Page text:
The 8th “vow of Dogme ELT chastity” proclaims:
Grading of students into different levels is disallowed: students should be free to join the class that they feel most comfortable in, whether for social reasons, or for reasons of mutual intelligibility, or both. As in other forms of human social interaction, diversity should be accommodated, even welcomed, but not proscribed.
The thinking that motivated this idea is that, by adopting students’ “levels” as their basic organising principle, schools sideline the learners’ needs, interests and desires, for the sake of conformity to an externally imposed and spuriously quantifiable standard, typically the grammar McNugget standard. (A teacher reported to me that she once overheard a colleague rejecting a student’s request to go up a level with the words: “No, Mohamed. Your present perfect sucks!”).
Such a mentality ignores the socially constructed nature of learning and the socially directed purposes for which language is used. It also denies the learner access to an important means of controlling their own learning trajectory, with possible negative consequences for their sense of agency. Apart from anything else, the freedom to find, and adapt to, one’s ecological niche in the institutional ecosystem is surely an important contributor to motivation, as well as being a useful skill in coping with the real world of ungraded language use . Finally, a ‘levels-based curriculum’ compels teachers to adopt the role of level vigilante, constantly fretting about “mixed ability”. The mean-spiritedness of such an approach is well captured in this piece of teachers’ book advice:
Don’t let the false beginners dominate the real beginners or pull you along too quickly… Encourage them to concentrate on areas where they can improve (e.g. pronunciation) and don’t let them think they know it all!
An alternative way of reconfiguring the curriculum along less hierarchical lines might be to co-opt some of the practices of Open Space Technology, a humanistic approach to problem-solving in organisations, developed by an American writer, Harrison Owen.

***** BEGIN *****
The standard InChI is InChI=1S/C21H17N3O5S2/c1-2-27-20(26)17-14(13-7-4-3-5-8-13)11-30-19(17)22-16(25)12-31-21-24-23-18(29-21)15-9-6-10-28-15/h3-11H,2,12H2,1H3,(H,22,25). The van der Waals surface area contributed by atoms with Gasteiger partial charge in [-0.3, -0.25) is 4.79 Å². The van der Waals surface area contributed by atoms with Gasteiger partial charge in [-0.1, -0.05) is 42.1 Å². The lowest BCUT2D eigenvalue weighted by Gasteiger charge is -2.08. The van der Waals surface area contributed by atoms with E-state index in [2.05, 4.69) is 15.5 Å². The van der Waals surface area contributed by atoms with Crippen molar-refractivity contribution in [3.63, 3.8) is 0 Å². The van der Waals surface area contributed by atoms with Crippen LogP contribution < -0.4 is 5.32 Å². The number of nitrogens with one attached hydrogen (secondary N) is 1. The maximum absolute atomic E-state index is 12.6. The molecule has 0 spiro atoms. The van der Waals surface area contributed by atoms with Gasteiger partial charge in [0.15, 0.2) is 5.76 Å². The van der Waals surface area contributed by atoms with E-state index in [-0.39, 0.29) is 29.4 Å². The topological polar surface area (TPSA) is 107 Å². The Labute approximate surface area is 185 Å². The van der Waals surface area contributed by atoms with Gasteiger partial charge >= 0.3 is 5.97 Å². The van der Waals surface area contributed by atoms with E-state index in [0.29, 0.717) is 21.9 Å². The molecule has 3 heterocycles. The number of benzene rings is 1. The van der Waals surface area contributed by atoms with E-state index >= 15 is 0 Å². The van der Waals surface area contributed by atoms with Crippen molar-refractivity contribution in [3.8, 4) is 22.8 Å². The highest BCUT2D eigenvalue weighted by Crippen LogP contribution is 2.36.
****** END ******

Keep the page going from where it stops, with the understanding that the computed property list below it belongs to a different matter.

Open Space is a group dynamics methodology designed to maximise the benefits of bringing people together to address a shared issue or concern. Inspired by Owen’s personal experience of finding the coffee break to provide the most fruitful learning opportunities at conferences, Open Space Technology rejects delivery-mode instruction and promotes genuine interaction, peer-teaching and self-discovery.
Organisers agree a general theme for a session, but there is no agenda in Open Space. Participants meet in the round and are invited to post sessions under more specific headings.
People posting a session are responsible for initiating the discussion and for reporting back later. Participants sign up for different sessions and within a given time-frame people can attend one only, or go from session to session, or do nothing at all. The basic principles are that whatever happens is the only thing that could have happened, and that the people who turn up for a given session are the right people. As Owen (1998) puts it :”If any situation is not learning rich, it is incumbent upon the individual participant to make it so.”
This weekend’s Teaching Unplugged conference in Barcelona (sponsored by the IATEFL Teacher Development SIG) adopted an Open Space format for the afternoon session. Participants posted topics that they felt might be of general interest. Topics included ‘Syllabusing and lesson planning for Teaching Unplugged’; ‘Integrating technology into Teaching Unplugged’; ‘Researching Teaching Unplugged’; and ‘Implementing Teaching Unplugged in an institutional context’. Volunteers offered to ‘chair’ one from a short-list of these topics. After 90 minutes or so of group discussions – in which participants were free to come and go – the whole group re-assembled for the report back stage. The sense that the conference participants had some ‘ownership’ of the conference agenda was palpable.
How might this kind of structure translate to a language learning context? At one extreme, it suggests an end to level tests and a permanently fluid learning environment – as suggested by the dogme vow quoted above. But it could also be implemented more modestly – as a kind of Friday afternoon option, for example.
Of course, in choosing their class, learners would need to take account of their (self-assessed) ability to cope with the language: it would be foolhardy, perhaps, for a novice to embark on, say, Academic Writing 101, but they should at least be given that choice. If we accept that language learning is both an emergent and a complex phenomenon, any attempt to regiment and control it from the outside is foredoomed.
Owen, H. (1998). Emerging order in Open Space. http://www.openspaceworld.org
Thornbury, S. (2001) Teaching Unplugged: That’s Dogme with an E. It’s for Teachers, Feb 2001. (A copy can be found here)